More than 76,000 people will be diagnosed with melanoma this year - one person every 8 minutes.
True story: I’ve had a little spot on my face for a few years now. I’ve been all about ignoring it, but it was my husband who finally insisted that I get it checked out by a dermatologist.
To my surprise, when I finally made an appointment, my new doc agreed that it could be suspicious and suggested a biopsy, just in case. Turns out it really was fine, but it was certainly a wake-up call about what I could have been ignoring for years—and not even on some tucked away body part—on my face.
My dermatologist had reason to be cautious: According to the American Cancer Society, more than 76,000 people will be diagnosed with melanoma this year (that’s one person every eight minutes), and almost 9,500—or one person an hour—will die. What’s even more scary? People under 30 are the fastest growing group to be diagnosed with melanoma. Pass the sunscreen, please!
Sunscreen aside—because, let’s face it, all the SPF in the world can’t undo the damage that’s already been done—it’s important that we can recognize the signs of a possible melanoma, or a cancerous mole, on our own bodies or the body of a loved one. Luckily, as Bruce Robinson, MD, a dermatologist in New York City tells me, there’s an easy-to-remember cheat sheet: Just know your ABCDEs.
- A is for Asymmetrical Shape: A perfect circle is probably nothing to worry about, while an asymmetrical or irregular shape may be cause for concern. “You should be able to draw a line down the middle of it and both sides should be the same,” Robinson says.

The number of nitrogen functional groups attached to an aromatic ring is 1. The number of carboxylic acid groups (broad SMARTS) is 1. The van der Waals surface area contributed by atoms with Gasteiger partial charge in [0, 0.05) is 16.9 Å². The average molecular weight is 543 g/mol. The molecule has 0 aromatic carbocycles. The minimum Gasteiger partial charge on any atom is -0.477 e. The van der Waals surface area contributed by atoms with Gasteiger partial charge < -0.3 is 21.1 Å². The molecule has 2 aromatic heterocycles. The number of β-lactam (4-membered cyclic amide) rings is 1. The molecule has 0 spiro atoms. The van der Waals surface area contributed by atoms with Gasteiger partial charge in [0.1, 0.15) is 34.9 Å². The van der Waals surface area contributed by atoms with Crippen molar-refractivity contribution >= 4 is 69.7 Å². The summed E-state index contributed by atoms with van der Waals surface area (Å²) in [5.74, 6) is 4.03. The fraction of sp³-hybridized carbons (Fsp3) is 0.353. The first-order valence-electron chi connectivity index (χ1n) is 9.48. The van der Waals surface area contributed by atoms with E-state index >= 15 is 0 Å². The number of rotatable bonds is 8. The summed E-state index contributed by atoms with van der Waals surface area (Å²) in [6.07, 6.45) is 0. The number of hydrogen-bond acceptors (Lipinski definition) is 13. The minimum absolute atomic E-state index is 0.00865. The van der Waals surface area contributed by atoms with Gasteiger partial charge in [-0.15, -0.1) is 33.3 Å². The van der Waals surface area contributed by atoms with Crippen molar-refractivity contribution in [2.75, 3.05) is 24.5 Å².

- B is for Border: Non-cancerous moles usually have smooth, even borders, while melanoma lesions may have jagged, irregular borders—”like the coast of Italy,” Robinson says.
- C is for Color: Melanoma lesions can have more than one color—black, grey, and pink—or they may have no pigment at all and just look like a raised, red bump. Regular moles, on the other hand, should be just plain grey or brown.
- D is for Diameter: Anything greater than 6 millimeters in diameter—about the size of a pencil eraser—is worth a second look.
- E is for Evolution: “If a mole itches, burns, starts growing, or becomes a different color, get it checked out immediately,” says Robinson. “Moles aren’t supposed to change; they’re just supposed to hang out there.” It’s up to you to know what’s normal for your own skin, and to alert a doctor if something new or different suddenly appears.
Robinson recommends that everyone, including women in their 20s and 30s, perform a skin self-exam once a month to watch out for any one of these ABCDEs. (You don’t have to have all five for it to be melanoma.)
And yes, you should still get an annual exam from a dermatologist, as well. “The worst that happens is you waste a half hour at your doctor’s office once a year,” he adds. The best thing that could happen? It may save your life.
This article was originally published at Self. Reprinted with permission from the author.